I'd say that it's really for the experienced soloist that can find food outside controls, you really do miss a proper sleep at the beginning.. and a lot of the fun and help from spectators and the pop-up food stalls during the last days
I'd thought the 84 was harder than the 80 in 2015.


Re: 84 vs 90
« Reply #9 on: January 24, 2019, 10:13:12 am »
I've done all three starts and prefer the 84hour one.

But then I'm quite a fast rider and under no time pressure. Advantages for me are the more relaxed start (I'm a morning person anyway) and the fact that I can meet up with everyone on the 90 hour start as I ride through the bulge. If you're close on time it's probably better to do the 90 hour: you may not need the extra six hours but it's nice to know it's there.

fboab

  • It's a fecking serious business, riding a bike
Re: 84 vs 90
« Reply #10 on: January 24, 2019, 10:41:14 am »
If we'd had to be back in less than 84 hours in 2015 we would have been. I let the pumpkin sleep at Dreux for an hour, maybe two.
I'm much less worried about the timings than the experience. And I'm conscious that in 4 years time we'll be 4 years older, and we're both over 50 already ...

[I just looked up strava- we checked in at Brest @ 39hr 14m following 6 hours off the bike just the other side of the river]
TSS is not Total Sex Score, Chris!

LittleWheelsandBig

  • Whimsy Rider
Re: 84 vs 90
« Reply #11 on: January 24, 2019, 10:45:27 am »
My 84hr starts seemed like almost entirely separate, much smaller events than my 90hr starts. To me, they didn't feel like proper PBPs most of the time but some folk prefer that lower-key style. Blasting the first couple of days of an 84hr start would get you deep into or through the 90hr starters fairly quickly, so would be quite a different experience to my basically even-paced rides where catching folk was comparatively rare until the last day.
Wheel meet again, don't know where, don't know when...

Jem

  • ACME HR and Diversity officer
Re: 84 vs 90
« Reply #12 on: January 24, 2019, 11:09:38 am »
Tried both the 84hr and the 90hr start. Preferred 84 as for me, personally, the low key, early morning start made it feel like I was just going on as usual on a ride.

This year I'm thinking of going back to the 90hr start however to enjoy the full experience again.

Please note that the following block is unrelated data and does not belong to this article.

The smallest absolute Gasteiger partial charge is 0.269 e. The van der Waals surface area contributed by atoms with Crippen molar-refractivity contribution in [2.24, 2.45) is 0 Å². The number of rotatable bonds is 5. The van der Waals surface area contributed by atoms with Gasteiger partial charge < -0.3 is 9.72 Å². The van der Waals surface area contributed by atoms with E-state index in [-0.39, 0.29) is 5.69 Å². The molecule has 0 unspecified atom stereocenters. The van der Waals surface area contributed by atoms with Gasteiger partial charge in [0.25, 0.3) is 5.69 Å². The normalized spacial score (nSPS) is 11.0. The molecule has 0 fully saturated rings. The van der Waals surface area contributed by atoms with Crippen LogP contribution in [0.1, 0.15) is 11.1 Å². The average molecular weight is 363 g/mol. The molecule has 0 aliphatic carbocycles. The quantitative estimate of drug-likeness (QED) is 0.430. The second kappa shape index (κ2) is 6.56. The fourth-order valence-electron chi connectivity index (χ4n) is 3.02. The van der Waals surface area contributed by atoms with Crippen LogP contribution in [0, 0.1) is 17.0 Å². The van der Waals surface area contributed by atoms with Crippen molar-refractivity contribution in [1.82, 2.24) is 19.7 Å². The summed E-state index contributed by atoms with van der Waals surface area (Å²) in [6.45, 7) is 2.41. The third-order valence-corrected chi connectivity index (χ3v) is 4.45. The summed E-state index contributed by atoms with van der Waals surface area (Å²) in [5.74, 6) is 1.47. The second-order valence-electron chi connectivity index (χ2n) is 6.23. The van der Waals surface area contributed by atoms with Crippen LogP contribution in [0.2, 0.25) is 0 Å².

On the other hand, I'm torn between the low key, no queues, beds available experience of the 84hr start and the more relaxed and contained pace of experienced PBP riders who have a calming effect.

Jury is still out but as I am probably going to be riding with a first time offender (until the first bus shelter which he will no doubt, commandeer while I go on) , it may be the 90hr.

Decision, decisions.....

For the record:

2007 the Wet One - (90hour start)
Solo bike - 85h30
(Novice and got sleeping wrong - not enough)

2015
Tandem trike - 83h19 (84hr start)
4 hrs sleep every night

Re: 84 vs 90
« Reply #13 on: January 24, 2019, 11:35:10 am »
The 90 hour start has changed its character over the years. When I first rode it was a free for all queue for the start times.

So there was a ritual, starting with the queue for the pre-start meal at 'Les Quadrants', a second queue for the start, which raised anticipation levels, and finally a headlong rush in the dark, with tail lights stretching into the distance.

2011 saw an earlier start, on Sunday, with the same procedure, which meant standing around in sweltering heat.

2015 had the lettered start which LEL had introduced to the GR world. So the queueing was for the meal, which ran out, as the Velodrome had catered for convention attendees, with elaborate finger-food.

The 90 hour start could be fun if you got behind the motorbikes, but that is something that only about the first 50 riders could appreciate. The earlier start time spoils the tail-light display, which was at its best through the Beauce.

It's unclear what the arrangements will be at the National Sheepfold. I'd guess that the 84 hour start will be largely unaffected, while the character of the first 150km of the 90 hours will be different, but we can't know how.

That first 150 km of the 90 hour sticks in the mind more than any other part of the ride, but it's been different in the last three editions.

Re: 84 vs 90
« Reply #14 on: January 27, 2019, 04:55:25 pm »
I slept four times during the ride in 2015.  Night riding is not necessarily to be avoided.  I found the peak temps during the day early on a bit hot for me.  So an afternoon snooze and riding overnight worked well.

frankly frankie

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Re: 84 vs 90
« Reply #15 on: January 27, 2019, 05:58:32 pm »
The 90 hour start has changed its character over the years. When I first rode it was a free for all queue for the start times.

When I first rode the 90h was a 4am start.  With 84h at 10am (very nice) and 78h at 4pm.  90h moved to the evening in 1991.  The 10am start made it pretty easy to get to the turn - or even back to Carhaix returning - before sleeping.